Late last year, one of the stars that NASA’s Kepler mission was observing made headlines for having a very unusual signal around it. Rather than a standard planet-like signal, it saw something we couldn’t explain: huge quantities of blocked light in varying amounts. Immediately, the speculation ran rampant, including from Penn State astronomy professor Jason Wright, who noted that the five separate large dips in the light, which did not occur at regular intervals, might be something far better than planets, comets, dust or even an ultra-massive ringed system.
It might be evidence of aliens building gigantic structures around their own star to harness its energy, and we might be seeing evidence of a work-in-progress.
We’ve often found that — when it comes to unexpected astronomical signals — our imaginations run away with us, leading us to immediately jump to conclusions about our greatest hopes and/or fears, like the existence of sentient aliens accessible to us. But the real Universe, every time thus far, has shown itself to be more diverse, complex, and rich in phenomena than we had previously realized, including the existence of quasars, pulsars, exoplanets and more. We haven’t yet ruled out the possibility of alien megastructures, but what we’re most likely seeing is a new type of natural phenomena whose origin is yet unknown. Follow-up observations, particularly those scheduled for 2017, when another major “transit” event is scheduled to occur, should teach us a whole lot more.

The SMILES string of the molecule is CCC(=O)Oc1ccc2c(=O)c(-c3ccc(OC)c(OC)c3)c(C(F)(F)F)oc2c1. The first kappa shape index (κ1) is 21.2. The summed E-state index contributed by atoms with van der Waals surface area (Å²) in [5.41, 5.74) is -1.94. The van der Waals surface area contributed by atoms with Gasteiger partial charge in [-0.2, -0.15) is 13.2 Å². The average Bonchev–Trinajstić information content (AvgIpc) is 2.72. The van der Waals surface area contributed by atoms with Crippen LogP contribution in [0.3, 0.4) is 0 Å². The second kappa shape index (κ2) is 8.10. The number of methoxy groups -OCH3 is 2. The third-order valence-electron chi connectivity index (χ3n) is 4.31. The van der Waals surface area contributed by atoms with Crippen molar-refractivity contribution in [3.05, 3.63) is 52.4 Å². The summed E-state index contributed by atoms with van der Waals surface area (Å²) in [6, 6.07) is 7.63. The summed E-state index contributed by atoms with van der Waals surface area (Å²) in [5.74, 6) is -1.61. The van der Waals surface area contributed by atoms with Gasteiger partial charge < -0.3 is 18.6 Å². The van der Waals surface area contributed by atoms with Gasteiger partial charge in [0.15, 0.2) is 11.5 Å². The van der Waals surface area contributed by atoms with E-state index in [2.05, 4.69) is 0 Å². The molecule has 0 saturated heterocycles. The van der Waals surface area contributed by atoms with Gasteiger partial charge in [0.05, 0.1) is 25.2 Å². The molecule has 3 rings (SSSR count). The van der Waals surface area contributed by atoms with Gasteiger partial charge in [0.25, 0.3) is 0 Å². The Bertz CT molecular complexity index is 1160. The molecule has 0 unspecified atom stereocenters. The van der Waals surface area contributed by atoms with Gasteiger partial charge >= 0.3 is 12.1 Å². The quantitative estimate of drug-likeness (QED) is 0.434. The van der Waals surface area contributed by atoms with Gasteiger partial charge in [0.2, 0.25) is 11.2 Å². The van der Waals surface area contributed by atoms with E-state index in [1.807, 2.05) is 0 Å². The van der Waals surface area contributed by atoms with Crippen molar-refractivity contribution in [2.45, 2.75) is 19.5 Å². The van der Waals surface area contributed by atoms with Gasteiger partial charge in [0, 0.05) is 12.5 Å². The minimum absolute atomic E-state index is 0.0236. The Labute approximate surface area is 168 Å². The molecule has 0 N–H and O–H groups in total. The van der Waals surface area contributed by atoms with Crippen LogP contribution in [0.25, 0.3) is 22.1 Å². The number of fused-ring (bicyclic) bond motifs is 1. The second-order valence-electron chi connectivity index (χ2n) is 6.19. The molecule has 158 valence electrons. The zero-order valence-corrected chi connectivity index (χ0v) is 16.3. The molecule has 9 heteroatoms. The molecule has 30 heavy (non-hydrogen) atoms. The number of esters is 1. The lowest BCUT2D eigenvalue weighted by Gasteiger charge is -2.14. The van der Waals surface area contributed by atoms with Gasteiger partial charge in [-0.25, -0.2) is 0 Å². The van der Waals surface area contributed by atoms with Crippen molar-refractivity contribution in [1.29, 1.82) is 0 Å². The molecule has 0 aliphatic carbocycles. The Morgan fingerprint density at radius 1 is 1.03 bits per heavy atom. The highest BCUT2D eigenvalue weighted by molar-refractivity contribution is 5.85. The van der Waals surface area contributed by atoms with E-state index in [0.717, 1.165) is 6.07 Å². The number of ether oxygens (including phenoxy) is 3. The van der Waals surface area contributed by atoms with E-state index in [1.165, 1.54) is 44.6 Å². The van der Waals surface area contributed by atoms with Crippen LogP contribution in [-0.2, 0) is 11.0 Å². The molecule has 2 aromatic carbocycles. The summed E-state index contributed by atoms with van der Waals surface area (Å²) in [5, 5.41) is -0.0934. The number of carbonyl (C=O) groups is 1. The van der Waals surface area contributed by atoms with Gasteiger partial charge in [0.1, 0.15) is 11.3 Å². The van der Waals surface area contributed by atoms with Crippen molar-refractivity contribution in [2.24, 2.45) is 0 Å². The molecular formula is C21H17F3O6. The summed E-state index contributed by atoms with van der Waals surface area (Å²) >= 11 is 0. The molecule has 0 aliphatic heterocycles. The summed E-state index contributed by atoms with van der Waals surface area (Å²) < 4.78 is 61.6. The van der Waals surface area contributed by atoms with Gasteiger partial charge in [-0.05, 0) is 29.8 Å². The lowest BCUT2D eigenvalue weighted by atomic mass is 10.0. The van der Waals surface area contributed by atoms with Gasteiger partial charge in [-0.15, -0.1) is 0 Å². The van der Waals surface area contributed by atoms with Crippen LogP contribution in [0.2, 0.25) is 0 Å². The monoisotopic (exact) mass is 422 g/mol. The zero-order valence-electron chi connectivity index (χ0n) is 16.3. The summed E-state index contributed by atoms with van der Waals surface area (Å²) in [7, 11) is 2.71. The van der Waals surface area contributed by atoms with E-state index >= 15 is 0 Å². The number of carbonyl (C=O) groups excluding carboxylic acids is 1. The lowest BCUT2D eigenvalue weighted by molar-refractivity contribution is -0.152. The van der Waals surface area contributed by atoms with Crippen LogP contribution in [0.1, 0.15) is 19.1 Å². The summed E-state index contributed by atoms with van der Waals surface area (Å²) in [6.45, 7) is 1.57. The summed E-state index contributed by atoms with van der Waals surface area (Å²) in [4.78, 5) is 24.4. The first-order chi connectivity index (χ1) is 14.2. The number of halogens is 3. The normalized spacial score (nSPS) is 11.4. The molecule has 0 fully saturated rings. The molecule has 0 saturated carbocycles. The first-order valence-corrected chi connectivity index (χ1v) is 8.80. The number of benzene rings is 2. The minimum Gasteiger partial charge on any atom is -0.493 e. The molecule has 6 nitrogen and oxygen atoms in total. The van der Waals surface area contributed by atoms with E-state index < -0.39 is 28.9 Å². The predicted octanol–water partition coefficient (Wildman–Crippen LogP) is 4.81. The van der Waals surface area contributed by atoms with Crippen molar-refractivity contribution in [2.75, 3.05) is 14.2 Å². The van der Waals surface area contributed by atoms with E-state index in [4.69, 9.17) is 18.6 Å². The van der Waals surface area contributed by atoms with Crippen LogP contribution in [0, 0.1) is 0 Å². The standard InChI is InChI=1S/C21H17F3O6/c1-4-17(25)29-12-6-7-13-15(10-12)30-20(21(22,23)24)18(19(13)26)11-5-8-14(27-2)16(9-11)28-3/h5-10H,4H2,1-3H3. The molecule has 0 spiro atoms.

Until then, keep an open mind, but don’t let your imagination run away with you!Ethan Siegel
Over the past two decades, the detection of extrasolar planets has become almost routine, but every once in a while something really strange turns up among the large data sets. This particular star, KIC 8462852, shows irregular dips in brightness that can be poorly explained by known astronomical phenomena. Another recent study analyzing archival photographic plates at Harvard found evidence that the star dimmed over a much longer timeframe, more than a century, making the previous preferred explanation (a random swarm of mega-comets) rather unlikely. So, does this mean it’s an alien-built Dyson swarm?
No, not really. There are natural mechanisms that can account for a steady reduction in brightness over a long period. And the study showing steady dimming has already been disproven by another, proving the dimming is most likely a data artefact affecting several stars and not a real phenomenon. Still, I am looking forward to more results – and hopefully a valid explanation – to this fascinating mystery.